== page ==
S H Raza (born 1922), took two elements from nature – amidst many others – the blue moon and the night sky in the forests of Madhya Pradesh, as his focus. In both cases, it was as though he were celebrating a rare sighting: the true and unforced image of the incandescent insignia of nature. Between solar and lunar realms, post-Independence, he renounced his lavish Kashmir landscapes, in favour of the resonant symbolism to translate organic processes of germination, growth, decay and resurgence into the geometry of the Sublime. While he translated the landscape into deep colour saturations of abstract pictorial space, Raza invoked the theme of fertility through elements like bija or seed, the bindu or focal source which defined his private mythology of muses.
Subramanyan's dramas of the self
The mentor and the metaphorist, K G Subramanyan's (born 1924) paintings painted a prism of dramas of the private self, of a secret life of fantasy. A consummate storyteller, Subramanyan peopled his universe with hybrid characters from mythology, real life and literature. He orchestrated characters. One of his finest series was of his gods and goddesses. Durga could be a woman in domestic interiors, household animals acted as spirit familiars, everyday objects developed into animated actors. Gentle wit and mordant satire combined in his portraiture of women, his Ravana wore a triangular headdress while his Shiva was a modern character, every bit attractive and agile.
Ram Kumar's international insignia
Ram Kumar (born 1924) shared with his confreres, in Delhi's Silpi Chakra and Bombay's Progressive Artists Group during the 1950s, the internationalist dream of working in an art language that would be as comprehensible in London or Paris as in New Delhi or Mexico City. Between 1949 and 1952, Ram Kumar studied with Andre Lhote and Fernand Leger in Paris, and joined the French Communist Party; on his return, the feeling grew on him that he was destined to be a resident alien everywhere. Since the 1960s, Ram Kumar's paintings opened out in sweeps of ochre, viridian and aquamarine, as he mounted his contemplations of the cosmic cycle of creation, dissolution and regeneration. But in his paintings of the last two decades, a residual geography and a notational architecture crept into the grandeur of the silent yet deeply introspective universe: human habitation was defined by the absence and presence of certain motifs that spoke of life as well as decadence and death. He hated being called an abstractionist because he considered himself a modernist in the study of landscapes that traversed the universe.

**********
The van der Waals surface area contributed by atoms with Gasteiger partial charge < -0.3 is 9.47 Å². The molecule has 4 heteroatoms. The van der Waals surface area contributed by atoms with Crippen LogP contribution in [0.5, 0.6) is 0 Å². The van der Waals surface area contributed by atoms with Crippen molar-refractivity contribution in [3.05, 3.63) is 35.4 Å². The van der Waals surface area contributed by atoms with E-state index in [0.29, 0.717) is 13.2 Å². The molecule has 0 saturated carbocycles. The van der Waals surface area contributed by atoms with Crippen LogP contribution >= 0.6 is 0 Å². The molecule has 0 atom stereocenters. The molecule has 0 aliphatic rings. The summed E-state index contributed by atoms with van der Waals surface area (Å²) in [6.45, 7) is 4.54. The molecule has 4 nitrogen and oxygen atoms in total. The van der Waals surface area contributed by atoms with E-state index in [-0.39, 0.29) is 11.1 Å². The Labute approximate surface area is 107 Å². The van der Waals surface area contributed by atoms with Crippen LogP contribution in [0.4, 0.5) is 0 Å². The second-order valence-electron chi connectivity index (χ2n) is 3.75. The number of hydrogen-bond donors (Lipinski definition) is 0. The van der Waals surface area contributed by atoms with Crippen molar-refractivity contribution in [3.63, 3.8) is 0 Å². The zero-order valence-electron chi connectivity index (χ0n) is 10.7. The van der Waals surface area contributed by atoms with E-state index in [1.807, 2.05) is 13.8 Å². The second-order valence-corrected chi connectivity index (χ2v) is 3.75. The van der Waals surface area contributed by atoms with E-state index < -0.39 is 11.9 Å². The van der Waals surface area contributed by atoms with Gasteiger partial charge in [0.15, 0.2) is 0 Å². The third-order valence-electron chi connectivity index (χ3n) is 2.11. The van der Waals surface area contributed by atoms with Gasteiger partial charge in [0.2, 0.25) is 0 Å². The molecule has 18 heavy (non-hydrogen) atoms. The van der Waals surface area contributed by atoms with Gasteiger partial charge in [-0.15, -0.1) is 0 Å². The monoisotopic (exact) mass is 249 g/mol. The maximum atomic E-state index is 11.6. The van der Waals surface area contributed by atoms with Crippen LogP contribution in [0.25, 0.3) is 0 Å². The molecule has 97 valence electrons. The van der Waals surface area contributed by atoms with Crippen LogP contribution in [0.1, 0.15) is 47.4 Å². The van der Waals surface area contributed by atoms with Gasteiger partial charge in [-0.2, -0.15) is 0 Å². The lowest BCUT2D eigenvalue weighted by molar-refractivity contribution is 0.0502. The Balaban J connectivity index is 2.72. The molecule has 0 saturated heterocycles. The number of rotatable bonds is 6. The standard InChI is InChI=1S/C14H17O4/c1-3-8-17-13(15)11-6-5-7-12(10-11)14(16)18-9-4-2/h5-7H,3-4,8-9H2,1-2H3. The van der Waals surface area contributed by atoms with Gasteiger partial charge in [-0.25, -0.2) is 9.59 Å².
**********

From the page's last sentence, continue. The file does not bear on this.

You could gaze at Raza's symbolic articulation and Subramanyan's narrative and figurative concerns, you could brood along with Ram Kumar's flaming melancholia or sink into Tyeb Mehta's metaphoric meanderings – each one was defined by their own trajectory. Significantly, all five artists were born in the 1920s: witnesses to when Gandhi directed the energies of colonial India's subject population into the project of liberation from imperial rule. This was also the era in which the emerging international modernisms of Europe began to become available, and Indian artists could move away from the pieties of academic realism, the mandates of topography and the calendar art seductions of the picturesque. Partition paved the way to parallel processes of political and artistic emancipation.